WASHINGTON (AP) — President Barack Obama will speak to the U.S. Chamber of Commerce on Feb. 7, taking a message of greater American competitiveness to a major trade group that has been sharply critical of some of his domestic policies, the White House said.
The announcement comes amid the changing political terrain in Washington that has given more power to congressional Republicans, traditional allies of the business sector.
The White House said Obama is expected to use the speech to reiterate his call to make American industry more competitive internationally and to discuss cooperation in the creation of jobs.
Obama and the chamber have clashed over health care and climate-change policy. The chamber also spent more than $30 million in the midterm election against mostly Democratic congressional candidates.
The chamber, however, has supported some of the president’s economic policies, notably its 2009 economic stimulus and the administration’s bailout of the auto industry. Chamber President Thomas Donohue also worked with the administration to secure a new trade agreement with South Korea late last year.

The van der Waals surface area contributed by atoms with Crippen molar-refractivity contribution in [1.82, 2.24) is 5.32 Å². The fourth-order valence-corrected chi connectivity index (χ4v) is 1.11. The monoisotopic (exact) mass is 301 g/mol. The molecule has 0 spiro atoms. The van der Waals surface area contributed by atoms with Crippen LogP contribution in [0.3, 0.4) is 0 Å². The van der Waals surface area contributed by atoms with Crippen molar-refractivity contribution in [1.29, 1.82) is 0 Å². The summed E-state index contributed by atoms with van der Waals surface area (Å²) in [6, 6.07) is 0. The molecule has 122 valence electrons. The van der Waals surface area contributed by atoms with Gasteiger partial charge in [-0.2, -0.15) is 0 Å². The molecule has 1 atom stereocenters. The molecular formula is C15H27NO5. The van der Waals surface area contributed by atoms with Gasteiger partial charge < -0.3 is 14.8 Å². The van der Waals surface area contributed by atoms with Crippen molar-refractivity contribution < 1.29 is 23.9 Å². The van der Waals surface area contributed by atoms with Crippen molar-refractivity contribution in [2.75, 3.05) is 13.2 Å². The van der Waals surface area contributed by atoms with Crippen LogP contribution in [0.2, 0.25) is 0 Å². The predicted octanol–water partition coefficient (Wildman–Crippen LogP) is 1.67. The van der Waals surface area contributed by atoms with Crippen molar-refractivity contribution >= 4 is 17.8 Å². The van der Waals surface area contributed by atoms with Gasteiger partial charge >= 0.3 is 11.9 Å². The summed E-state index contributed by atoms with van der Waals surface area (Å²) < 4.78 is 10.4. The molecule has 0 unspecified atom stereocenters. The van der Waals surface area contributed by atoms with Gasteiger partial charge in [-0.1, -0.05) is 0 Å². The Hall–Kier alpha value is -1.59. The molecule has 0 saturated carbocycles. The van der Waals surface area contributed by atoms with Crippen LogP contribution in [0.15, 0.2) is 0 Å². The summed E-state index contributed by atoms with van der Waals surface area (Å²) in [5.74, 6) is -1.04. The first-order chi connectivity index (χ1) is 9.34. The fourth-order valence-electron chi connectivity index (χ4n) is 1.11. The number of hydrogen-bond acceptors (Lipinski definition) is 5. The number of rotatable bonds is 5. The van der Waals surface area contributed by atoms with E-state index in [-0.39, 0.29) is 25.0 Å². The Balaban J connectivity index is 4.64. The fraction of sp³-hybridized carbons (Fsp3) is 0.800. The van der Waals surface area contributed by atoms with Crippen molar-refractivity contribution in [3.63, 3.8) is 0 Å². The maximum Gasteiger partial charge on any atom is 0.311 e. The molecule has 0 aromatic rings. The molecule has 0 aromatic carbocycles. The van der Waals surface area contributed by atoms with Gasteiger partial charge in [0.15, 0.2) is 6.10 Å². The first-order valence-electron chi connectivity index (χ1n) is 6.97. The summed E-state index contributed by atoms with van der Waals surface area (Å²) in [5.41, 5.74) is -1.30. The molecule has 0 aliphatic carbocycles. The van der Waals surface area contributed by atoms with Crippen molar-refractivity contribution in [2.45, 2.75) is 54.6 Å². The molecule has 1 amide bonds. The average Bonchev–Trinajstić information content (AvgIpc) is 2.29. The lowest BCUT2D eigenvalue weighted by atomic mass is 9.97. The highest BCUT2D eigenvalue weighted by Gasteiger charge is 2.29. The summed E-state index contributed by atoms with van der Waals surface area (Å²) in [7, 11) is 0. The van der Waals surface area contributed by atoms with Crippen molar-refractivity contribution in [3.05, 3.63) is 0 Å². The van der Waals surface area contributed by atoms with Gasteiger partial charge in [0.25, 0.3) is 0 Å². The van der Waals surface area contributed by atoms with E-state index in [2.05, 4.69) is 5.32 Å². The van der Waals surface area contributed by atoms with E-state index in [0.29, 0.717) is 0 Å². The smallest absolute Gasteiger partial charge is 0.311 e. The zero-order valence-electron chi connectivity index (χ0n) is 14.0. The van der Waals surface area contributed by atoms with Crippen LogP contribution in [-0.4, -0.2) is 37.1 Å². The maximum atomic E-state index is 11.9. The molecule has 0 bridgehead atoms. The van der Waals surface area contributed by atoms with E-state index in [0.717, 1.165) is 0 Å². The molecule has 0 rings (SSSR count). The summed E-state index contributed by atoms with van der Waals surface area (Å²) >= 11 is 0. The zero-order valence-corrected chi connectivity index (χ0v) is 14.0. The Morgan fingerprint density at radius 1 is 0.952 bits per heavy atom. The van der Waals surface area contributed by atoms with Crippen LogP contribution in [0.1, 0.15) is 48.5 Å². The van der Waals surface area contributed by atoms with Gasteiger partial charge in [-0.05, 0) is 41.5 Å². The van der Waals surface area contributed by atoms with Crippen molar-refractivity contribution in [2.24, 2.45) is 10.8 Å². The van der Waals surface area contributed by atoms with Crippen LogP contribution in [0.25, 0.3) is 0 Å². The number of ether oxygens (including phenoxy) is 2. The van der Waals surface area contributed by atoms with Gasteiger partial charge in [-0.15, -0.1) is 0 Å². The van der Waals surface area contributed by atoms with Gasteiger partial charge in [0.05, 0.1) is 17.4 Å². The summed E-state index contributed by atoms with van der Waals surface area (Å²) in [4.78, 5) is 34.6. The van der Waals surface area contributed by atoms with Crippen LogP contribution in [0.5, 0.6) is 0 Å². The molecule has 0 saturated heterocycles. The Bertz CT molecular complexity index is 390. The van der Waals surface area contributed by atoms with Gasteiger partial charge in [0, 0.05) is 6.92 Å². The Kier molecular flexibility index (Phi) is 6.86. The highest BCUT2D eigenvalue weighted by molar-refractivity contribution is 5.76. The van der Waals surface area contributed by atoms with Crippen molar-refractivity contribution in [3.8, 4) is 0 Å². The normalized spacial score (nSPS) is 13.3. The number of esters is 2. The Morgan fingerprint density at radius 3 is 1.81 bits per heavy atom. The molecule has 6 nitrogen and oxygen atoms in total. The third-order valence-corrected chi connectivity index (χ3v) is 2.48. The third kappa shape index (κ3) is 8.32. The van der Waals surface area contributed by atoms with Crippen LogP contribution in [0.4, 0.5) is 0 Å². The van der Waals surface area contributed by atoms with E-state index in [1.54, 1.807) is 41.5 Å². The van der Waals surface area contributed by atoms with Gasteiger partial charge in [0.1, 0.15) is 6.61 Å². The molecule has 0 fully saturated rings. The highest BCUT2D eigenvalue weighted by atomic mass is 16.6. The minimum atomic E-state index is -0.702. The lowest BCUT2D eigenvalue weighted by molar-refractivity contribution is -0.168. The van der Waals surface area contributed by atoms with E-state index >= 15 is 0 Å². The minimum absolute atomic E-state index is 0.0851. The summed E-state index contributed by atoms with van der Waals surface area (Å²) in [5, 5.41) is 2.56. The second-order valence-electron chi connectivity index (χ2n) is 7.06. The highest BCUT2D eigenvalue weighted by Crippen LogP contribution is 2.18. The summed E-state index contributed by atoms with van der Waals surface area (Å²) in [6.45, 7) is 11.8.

Chamber officials have run into Republican opposition lately in their call for greater spending on public infrastructure projects to spur growth and create jobs — a step that the White House has supported.
Tom Collamore, a chamber senior vice president, said the group was eager to discuss jobs and the economy with the president.
“This remains the top priority of the chamber and the business community, and we’re committed to working together to put Americans back to work,” he said.
Since the midterm elections that gave Republicans control of the House of Representatives, Obama has redoubled his efforts to reach out to the private sector and mend fences. He met with 20 corporate CEOs last month in an attempt to find common ground while prodding them to shake loose untapped corporate cash and create more jobs.
The president also is considering naming William Daley, a former Commerce secretary with close ties to business, as his new chief of staff.
All those gestures have caused jitters among liberals, who see in the president’s outreach a move to the center and away from their priorities.